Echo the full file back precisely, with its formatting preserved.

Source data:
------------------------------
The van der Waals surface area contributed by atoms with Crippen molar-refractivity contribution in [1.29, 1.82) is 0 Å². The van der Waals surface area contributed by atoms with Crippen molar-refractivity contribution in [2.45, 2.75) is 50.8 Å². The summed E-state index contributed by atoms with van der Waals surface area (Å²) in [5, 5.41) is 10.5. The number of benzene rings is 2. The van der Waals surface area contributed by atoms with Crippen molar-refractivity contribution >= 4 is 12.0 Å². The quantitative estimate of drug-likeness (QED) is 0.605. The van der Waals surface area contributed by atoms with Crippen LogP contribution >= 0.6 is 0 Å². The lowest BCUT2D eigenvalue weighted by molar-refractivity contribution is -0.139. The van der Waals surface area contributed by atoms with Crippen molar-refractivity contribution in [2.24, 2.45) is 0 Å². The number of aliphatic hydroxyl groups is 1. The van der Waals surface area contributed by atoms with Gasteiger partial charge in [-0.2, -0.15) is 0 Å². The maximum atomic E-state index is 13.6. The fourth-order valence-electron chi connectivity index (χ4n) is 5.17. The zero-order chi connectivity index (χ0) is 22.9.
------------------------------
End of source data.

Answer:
The van der Waals surface area contributed by atoms with Crippen molar-refractivity contribution in [1.29, 1.82) is 0 Å². The van der Waals surface area contributed by atoms with Crippen molar-refractivity contribution in [2.45, 2.75) is 50.8 Å². The summed E-state index contributed by atoms with van der Waals surface area (Å²) in [5, 5.41) is 10.5. The number of benzene rings is 2. The van der Waals surface area contributed by atoms with Crippen molar-refractivity contribution >= 4 is 12.0 Å². The quantitative estimate of drug-likeness (QED) is 0.605. The van der Waals surface area contributed by atoms with Crippen LogP contribution >= 0.6 is 0 Å². The lowest BCUT2D eigenvalue weighted by molar-refractivity contribution is -0.139. The van der Waals surface area contributed by atoms with Crippen molar-refractivity contribution in [2.24, 2.45) is 0 Å². The number of aliphatic hydroxyl groups is 1. The van der Waals surface area contributed by atoms with Gasteiger partial charge in [-0.2, -0.15) is 0 Å². The maximum atomic E-state index is 13.6. The fourth-order valence-electron chi connectivity index (χ4n) is 5.17. The zero-order chi connectivity index (χ0) is 22.9.